Word processing software, Excel sheets, email

Develop a specific automated process for negotiating contracts and enabling non-lawyers to create proposals and specify the contract conditions with customers.


Keeping the contract negotiation process is kept short and moving forward without wasting time and resources.

Signature Proposal or Contract

Party signs a hardcopy printed signature page, scan it as a pdf and send it by email to the other party

Using electronic signature software, document signed in the CLM system and distributed automatically

Ensuring that contracts can be signed off on efficiently less time needed to complete your proposal and contracts.

Functionality for the Execute & Manage phases

In the Execute & Manage , Change & Renew and Close-out & Exit phases it is more about obligation tracking.





Contract Storage

Largely a manual process: storing or upload contracts in a network folder (typically copying and pasting data to summarise a contract in a third party tool), time-consuming and commensurately expensive.

All contracts and related documents in one place. The contract is already in the contract management system and offers analytics, etc.

Reduce the chance of you losing any important information and documents.

Multiple users or departments have 24/7 access to the information they need when working on a case (in office or remotely).

Tracking Obligations

Manually entering data and tracking of milestones, obligations and compliance in Word, Excel

Redlining for reviewing, automated mark-ups showing all insertions, deletions, and movements of text between the original/current draft and subsequent draft/drafting comments (aka blacklines, delta views)

iManage Work, NetDocuments

Renew or Exit

Largely manual and, unless the contract provides for automatic termination/renewal, depends on a party communicating a desire to terminate or renew an agreement

Renewals are done automatically, same technology is used as when creating a proposal or contract (see above)

Getting an alert before the contract expiry date, for example, helps to renew contracts at the right time to avoid any unexpected loss or negative consequences.

Applying Legal Tech and CLM Tools to Your Contracting Processes

If you are a medium to large firm:

  • producing large and complex contracts consisting of multiple documents, with scores of milestones, obligations, and other commitments,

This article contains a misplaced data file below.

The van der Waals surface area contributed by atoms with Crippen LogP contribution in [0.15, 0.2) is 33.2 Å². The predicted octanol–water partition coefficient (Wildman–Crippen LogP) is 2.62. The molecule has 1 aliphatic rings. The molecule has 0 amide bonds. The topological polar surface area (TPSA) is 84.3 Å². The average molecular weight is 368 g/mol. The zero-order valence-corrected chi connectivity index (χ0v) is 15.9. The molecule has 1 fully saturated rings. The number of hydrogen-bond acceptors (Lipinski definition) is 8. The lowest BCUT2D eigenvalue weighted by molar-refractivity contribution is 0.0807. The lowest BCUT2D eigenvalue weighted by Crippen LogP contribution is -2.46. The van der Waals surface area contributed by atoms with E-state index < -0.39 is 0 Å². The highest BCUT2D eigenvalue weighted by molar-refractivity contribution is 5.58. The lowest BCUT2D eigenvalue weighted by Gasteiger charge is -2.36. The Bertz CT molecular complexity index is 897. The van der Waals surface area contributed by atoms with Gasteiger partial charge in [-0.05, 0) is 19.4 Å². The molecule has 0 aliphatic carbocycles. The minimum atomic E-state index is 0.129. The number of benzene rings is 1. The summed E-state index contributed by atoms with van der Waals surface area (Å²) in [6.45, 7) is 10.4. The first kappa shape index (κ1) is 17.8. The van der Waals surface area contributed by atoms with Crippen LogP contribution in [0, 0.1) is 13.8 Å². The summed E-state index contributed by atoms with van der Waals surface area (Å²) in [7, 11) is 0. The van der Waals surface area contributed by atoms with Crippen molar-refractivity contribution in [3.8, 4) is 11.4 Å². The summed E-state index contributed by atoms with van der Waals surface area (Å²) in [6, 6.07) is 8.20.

• or if you are working with multiple parties to produce products and services and related contracts
  • or if you have to oversee hundreds of clients or customers,

using cost-effective legal tech and CLM solutions to manage contracts is a necessity.

“Procurement, sales, and legal teams are always pressured by the business to speed up contract development and execution. Without a CLM solution, contract negotiators struggle to execute contracts within the expectations of the business.”

Gartner Market Guide for Contract Lifecycle Management, December 2018

The legal tech benefits with high impact are:

  • Easy to use portals
  • Simple intake forms
  • Word extensions

For CLM tools the highest impact comes from:

  • Central repository (documents stored in one easy and 24/7 accessible location)
  • Document automation (proposal and contract templates)
  • E-signatures
  • Contract and compliance management
  • Issue tracking

Considerations for Using Legal Tech and CLM Tools

Size of proposals and contracts

In industries selling complex products, you will probably have a few large and many small contracts. Your small recurring contracts are relatively easier to automate from the start. This is for instance a domain where you can use templates.

Your smaller contracts are easier to automate in all phases of the contract lifecycle because they:

  • often show more consistency between them
  • have lower values
  • are probably less risky
  • are easier processed.

Your larger contracts, however, will be more of a challenge since:

  • often more internal and external stakeholders are involved
  • most of the time they will be highly customized.

Nobody likes change

Asking people to start working differently is challenging. And if not managed properly leads to failed projects which could cost you a lot of money. Especially this is the case in environments with highly educated people who have been used to a lot of autonomy and who have been quite happy with the tools they have been working with. Like Word, Excel, mail, and Sharepoint.